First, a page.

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July 9, 2021
Funding to Help Support Key Services Provided by 11 Organizations Across Manitoba: Clarke
The Manitoba government is investing approximately $3 million toward 11 Indigenous and northern organizations in Manitoba to support key services provided for Indigenous and northern people in Manitoba, Indigenous and Northern Relations Minister Eileen Clarke announced today.
Funded organizations include Manitoba Keewatinowi Okimakanak, the Southern Chiefs Organization, the Manitoba Association of Friendship Centres, Assembly of Manitoba Chiefs, the Manitoba Metis Federation, the Northern Association of Community Councils, the Eagle Urban Transition Centre, the Aboriginal Council of Winnipeg, Manitoba Moon Voices, Indigenous Languages of Manitoba, and Oyate Tipi Cumini Yape.
“I want to extend my appreciation to these organizations for the work they are doing to connect with Indigenous and northern people in Manitoba during this pandemic,” said Clarke. “Providing this support means programs and services that improve social and economic outcomes for Indigenous and northern peoples are able to continue.”
The Manitoba Association of Friendship Centres provides a wide range of unique programs and services to their communities through a network of friendship centres across the province.
“Most of the friendship centres have been in their respective communities for more than 50 years and have received consistent funding from the province that supports and provides programming for Indigenous peoples in urban centres,” said David Grey, chairperson of the Manitoba Association of Friendship Centres. “Centres have used that funding to leverage additional monies, usually about $7 for every dollar received. The Manitoba Association of Friendship Centres has appreciated this support through this ongoing partnership.”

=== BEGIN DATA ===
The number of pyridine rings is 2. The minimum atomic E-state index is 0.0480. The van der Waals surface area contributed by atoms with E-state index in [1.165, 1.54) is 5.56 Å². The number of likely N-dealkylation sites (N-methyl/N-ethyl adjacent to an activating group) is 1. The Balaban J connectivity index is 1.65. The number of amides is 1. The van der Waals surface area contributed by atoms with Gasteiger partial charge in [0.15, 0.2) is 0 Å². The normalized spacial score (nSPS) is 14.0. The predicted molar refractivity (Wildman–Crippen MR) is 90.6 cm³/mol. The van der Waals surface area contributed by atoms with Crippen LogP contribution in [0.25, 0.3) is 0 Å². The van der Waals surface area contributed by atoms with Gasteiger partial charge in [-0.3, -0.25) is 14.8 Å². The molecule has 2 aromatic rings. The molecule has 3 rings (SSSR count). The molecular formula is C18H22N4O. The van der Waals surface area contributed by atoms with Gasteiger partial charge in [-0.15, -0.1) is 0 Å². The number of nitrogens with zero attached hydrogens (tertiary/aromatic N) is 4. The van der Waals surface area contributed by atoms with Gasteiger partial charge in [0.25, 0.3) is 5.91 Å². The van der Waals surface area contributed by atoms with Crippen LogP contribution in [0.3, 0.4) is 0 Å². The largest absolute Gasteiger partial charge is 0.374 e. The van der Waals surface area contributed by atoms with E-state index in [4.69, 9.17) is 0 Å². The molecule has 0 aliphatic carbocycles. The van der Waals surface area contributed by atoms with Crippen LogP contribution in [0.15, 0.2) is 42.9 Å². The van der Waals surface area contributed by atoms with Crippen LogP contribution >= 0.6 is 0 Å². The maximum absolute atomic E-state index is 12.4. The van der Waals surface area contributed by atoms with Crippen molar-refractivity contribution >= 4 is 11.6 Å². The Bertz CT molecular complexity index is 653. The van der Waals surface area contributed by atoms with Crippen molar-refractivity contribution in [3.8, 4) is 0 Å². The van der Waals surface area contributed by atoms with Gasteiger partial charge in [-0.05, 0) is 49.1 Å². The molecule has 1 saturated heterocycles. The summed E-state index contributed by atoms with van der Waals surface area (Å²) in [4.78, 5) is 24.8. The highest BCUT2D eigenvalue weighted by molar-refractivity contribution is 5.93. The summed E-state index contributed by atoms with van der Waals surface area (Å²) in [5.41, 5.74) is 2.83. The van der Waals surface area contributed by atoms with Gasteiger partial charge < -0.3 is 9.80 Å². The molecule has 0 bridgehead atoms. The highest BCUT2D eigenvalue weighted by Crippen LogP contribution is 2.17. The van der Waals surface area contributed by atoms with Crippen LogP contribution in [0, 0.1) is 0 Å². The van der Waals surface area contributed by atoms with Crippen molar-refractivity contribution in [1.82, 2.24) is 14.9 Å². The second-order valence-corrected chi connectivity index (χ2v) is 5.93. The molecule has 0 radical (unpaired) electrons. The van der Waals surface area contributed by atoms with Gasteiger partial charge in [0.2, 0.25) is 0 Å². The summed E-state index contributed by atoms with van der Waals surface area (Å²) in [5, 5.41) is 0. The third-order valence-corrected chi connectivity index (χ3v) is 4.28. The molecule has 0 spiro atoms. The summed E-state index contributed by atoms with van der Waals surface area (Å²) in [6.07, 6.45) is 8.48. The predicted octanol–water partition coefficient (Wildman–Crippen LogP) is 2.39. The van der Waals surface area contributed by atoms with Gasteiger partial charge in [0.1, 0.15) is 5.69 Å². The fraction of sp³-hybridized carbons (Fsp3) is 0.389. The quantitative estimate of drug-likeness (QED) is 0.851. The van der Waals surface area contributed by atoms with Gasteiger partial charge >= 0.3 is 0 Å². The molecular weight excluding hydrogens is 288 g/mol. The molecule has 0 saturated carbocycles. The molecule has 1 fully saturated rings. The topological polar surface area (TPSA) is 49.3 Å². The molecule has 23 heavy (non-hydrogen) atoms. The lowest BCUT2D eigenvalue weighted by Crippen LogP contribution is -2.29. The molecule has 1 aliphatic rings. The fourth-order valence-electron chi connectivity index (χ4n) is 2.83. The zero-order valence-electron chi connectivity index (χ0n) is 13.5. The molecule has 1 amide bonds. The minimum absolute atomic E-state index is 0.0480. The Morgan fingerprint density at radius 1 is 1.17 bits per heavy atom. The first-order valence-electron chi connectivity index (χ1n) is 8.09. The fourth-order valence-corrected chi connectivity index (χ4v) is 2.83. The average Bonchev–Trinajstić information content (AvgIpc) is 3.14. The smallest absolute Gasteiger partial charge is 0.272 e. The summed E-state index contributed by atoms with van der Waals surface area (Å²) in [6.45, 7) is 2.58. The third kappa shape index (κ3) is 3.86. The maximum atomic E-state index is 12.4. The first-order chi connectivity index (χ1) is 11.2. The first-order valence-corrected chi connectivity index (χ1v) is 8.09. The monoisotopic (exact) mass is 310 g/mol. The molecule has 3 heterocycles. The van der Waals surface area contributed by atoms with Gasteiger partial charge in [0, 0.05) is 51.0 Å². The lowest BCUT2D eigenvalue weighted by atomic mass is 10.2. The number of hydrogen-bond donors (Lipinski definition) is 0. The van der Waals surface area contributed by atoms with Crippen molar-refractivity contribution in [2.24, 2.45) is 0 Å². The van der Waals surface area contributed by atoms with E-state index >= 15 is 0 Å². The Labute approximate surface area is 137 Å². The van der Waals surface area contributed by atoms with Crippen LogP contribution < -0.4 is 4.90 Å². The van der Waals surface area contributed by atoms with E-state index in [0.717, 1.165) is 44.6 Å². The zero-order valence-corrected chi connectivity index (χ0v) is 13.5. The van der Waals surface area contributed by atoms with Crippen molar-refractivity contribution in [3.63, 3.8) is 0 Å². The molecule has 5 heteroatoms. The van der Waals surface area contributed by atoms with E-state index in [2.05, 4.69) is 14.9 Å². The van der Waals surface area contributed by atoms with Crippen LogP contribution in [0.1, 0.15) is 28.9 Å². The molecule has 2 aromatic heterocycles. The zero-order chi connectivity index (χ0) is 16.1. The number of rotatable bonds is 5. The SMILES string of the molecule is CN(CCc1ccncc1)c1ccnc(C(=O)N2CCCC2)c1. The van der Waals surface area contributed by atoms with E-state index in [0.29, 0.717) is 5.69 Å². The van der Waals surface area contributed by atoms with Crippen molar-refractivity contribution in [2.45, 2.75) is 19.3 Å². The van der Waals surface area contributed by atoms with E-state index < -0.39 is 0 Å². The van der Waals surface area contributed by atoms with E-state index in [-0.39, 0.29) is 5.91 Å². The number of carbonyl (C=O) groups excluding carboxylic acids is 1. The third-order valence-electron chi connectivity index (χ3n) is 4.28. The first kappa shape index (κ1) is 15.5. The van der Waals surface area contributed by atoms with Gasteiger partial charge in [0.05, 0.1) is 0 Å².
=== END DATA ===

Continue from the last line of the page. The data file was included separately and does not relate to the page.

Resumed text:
The minister noted the activities of the organizations foster positive and respectful relationships with Indigenous peoples and northern communities.
Some organizations serve as community-based providers of government programs and services while others serve as critical consultative and supportive entities with respect to provincial programs and policy development.
“The Aboriginal Council of Winnipeg uses its funding to advocate for the interests of the urban Indigenous community,” said Damon Johnson, president, Aboriginal Council of Winnipeg. “One recent involvement is the current Manitoba Indigenous COVID-19 Vaccination Committee where we advised health officials on actions that would ensure all First Nations, Inuit and Métis citizens would get vaccinated. We are seeing the results of these efforts as Indigenous and non-Indigenous people are lining up to get vaccinated. This is a practical involvement and evidence of how our government includes Indigenous leaders and organizations in important initiatives of benefit to all citizens of our province.”
Clarke noted that Manitoba Indigenous and Northern Relations looks forward to continued and active involvement in working together with all Indigenous and northern organizations to build stronger relationships and respectful partnerships that benefit all Manitobans.
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